The decrease in under keel clearance (UKC) due to the increase of draft that occurs during advancing and turning of very large vessels of different types was analyzed based on computational fluid dynamics (CFD). The trim change in the Duisburg test case (DTC) container ship was much smaller than that of the KRISO very large crude oil carrier 2 (KVLCC2). The sinkage of both ships increased gradually as the water depth became shallower. The amount of sinkage change in DTC was greater than that in KVLCC2. The maximum heel angle was much larger for DTC than for KVLCC2. Both ships showed outward heel angles up to medium-deep water. However, when the water depth became shallow, an inward heel was generated by the shallow water effect. The inward heel increased rapidly in very shallow water. For DTC, the reduction ratio was very large at very shallow water. DTC appeared to be larger than KVLCC2 in terms of the decreased UKC because of shallow water in advancing and turning. In this study, a new result was derived showing that a ship turning in a steady state due to the influence of shallow water can incline inward, which is the turning direction.
Identifying which international maritime legal instruments are mandatory or recommendatory is complicated task even for maritime regulatory bodies. Although International Maritime Organization (IMO) had tried to ease the complexity by adopting guidelines on uniform wordings for making reference to other instruments in IMO parent conventions, there has still been some confusion identifying the mandatory status of IMO instruments. The aim of this study was to map out a step-based guideline to resolve the complexity of the mandatory status of IMO instruments to the maximum extent possible. This study reviewed the history of IMO rule-making process to find the root cause of the problem, then analyzed the approaches of regulatory enforcement bodies to check the practices. In conclusion, readers are directed to find such information as to legal status of IMO instruments and an improvement is proposed to enhance the transparency of information sharing for maritime industry to make better informed decisions.
The mandatory installation of the ECDIS (Electronic Chart Display and Information System) became an important navigational equipment for navigation officer. In addition, ECDIS is a key component of the ship's digitalization in conjunction with various navigational equipment. Meanwhile, cyber-attacks emerge as a new threat along with digitalization. Damage caused by cyber-attacks is also reported in the shipping sector, and IMO recommends that cybersecurity guidelines be developed and included in International Security Management (ISM). This study analyzed the cybersecurity hazards of ECDIS, where various navigational equipment are connected. To this end, Importance-Performance Analysis (IPA) was conducted on navigation officer using ECDIS. As a result, the development of technologies for cyber-attack detection and prevention should be priority. In addition, policies related to ‘Hardware and Software upgrade’, ‘network access control’, and ‘data backup and recovery’ were analyzed as contents to be maintained. This paper is significant in deriving risk factors from the perspective of ECDIS users and analyzing their priorities, and it is necessary to analyze various cyber-attacks that may occur on ships in the future.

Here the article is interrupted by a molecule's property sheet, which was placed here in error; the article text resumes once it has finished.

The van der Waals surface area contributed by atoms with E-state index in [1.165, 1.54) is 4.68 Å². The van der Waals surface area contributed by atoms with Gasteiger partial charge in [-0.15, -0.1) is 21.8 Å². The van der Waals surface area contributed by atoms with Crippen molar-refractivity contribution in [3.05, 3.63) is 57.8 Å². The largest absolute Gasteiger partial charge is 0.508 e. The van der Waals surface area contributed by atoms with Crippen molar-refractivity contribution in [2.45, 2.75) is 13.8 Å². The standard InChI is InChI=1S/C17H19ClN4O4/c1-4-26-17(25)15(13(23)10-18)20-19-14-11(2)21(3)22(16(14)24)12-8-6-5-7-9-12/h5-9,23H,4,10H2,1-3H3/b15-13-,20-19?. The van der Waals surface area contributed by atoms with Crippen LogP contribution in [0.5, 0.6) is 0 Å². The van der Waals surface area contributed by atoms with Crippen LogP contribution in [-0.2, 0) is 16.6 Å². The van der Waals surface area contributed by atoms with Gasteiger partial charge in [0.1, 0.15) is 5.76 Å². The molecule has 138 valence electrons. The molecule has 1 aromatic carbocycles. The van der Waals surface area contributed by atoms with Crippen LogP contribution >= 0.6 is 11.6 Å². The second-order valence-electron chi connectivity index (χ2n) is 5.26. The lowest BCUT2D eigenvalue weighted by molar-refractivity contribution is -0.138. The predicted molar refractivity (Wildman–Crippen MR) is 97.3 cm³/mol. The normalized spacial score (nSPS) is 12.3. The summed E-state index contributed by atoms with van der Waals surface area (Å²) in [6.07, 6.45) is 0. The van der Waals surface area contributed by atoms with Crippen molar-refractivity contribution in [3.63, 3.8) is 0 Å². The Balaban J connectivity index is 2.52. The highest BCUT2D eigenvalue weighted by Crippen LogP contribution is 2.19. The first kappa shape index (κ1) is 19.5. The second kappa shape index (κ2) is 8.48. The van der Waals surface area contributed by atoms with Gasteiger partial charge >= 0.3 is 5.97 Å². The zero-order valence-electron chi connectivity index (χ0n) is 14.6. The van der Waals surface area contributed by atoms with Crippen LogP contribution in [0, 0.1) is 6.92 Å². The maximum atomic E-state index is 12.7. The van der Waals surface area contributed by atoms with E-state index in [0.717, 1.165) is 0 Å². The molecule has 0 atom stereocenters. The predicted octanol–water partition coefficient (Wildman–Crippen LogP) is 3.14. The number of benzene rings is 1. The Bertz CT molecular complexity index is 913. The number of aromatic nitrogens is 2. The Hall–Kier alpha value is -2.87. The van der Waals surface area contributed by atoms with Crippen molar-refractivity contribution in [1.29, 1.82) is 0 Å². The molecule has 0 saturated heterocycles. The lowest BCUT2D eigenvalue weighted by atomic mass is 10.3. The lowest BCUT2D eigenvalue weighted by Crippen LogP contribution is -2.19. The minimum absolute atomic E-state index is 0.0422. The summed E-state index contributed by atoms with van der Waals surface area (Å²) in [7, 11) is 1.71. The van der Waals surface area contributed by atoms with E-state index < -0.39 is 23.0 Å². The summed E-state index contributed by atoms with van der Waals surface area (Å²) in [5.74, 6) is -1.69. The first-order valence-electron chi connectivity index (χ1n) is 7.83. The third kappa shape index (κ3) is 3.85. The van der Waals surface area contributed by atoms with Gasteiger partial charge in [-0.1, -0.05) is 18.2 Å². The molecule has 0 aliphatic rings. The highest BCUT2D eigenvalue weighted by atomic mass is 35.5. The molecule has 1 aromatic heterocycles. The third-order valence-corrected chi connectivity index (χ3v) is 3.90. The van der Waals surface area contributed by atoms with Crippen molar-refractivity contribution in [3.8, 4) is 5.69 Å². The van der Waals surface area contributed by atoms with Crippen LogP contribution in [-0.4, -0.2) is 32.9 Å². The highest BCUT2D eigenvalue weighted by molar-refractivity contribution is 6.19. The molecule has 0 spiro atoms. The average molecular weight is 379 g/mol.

Environmental damage caused by marine plastic debris occurs and has become a major contributor to marine pollution. This study analyzed the current state of marine plastic debris pollution and proposed essential strategies to reduce damage. To assess the current state of pollution arising from marine plastic debris, this study investigated the properties of plastic debris, reviewed case studies of ecological impacts, and examined the inflow and distribution of marine plastic debris. The results of this study indicate that the major deleterious effects of marine plastics are entanglement and ingestion. In addition, the amount of plastic waste entering the sea was estimated to be 230 Mt in 2015 and may increase to 554 Mt in 2050. In this study, three key strategies were proposed to reduce damage and preserve the ecosystem, including: 1) removing plastic debris in the marine environment, 2) limiting the release of plastic debris to the marine environment, and 3) preventing damage to humans and marine life from plastic debris. To minimize the environmental damage caused by marine plastic debris, the proposed response strategies should be implemented in parallel.
Methods for predicting the ultimate/buckling strength of ship structures have been extensively improved in terms of design formulas and analytical solutions. In recent years, the design strategy of ships and offshore structures has tended to emphasize lighter builds and improve operational safety. Therefore, the corresponding geometrical changes in design necessitate the use of high-tensile steel and thin plates. However, the existing design formulas were mainly developed for thick plates and mild steels. Therefore, the calculation methods require appropriate modification for new designs beased on high-tensile steel and thin plates. In this study, a modified formula was developed to predict the ultimate strength of thin steel plates subjected to compressive and shear loads. Based on the numerical results, the effects of the yield stress, slenderness ratio, and loading condition on the buckling/ultimate strength of steel plates were examined, and a newly modified double-beta parameter formula was developed. The results were used to derive and modify existing closed-form expressions and empirical formulas to predict the ultimate strength of thin-walled steel structures.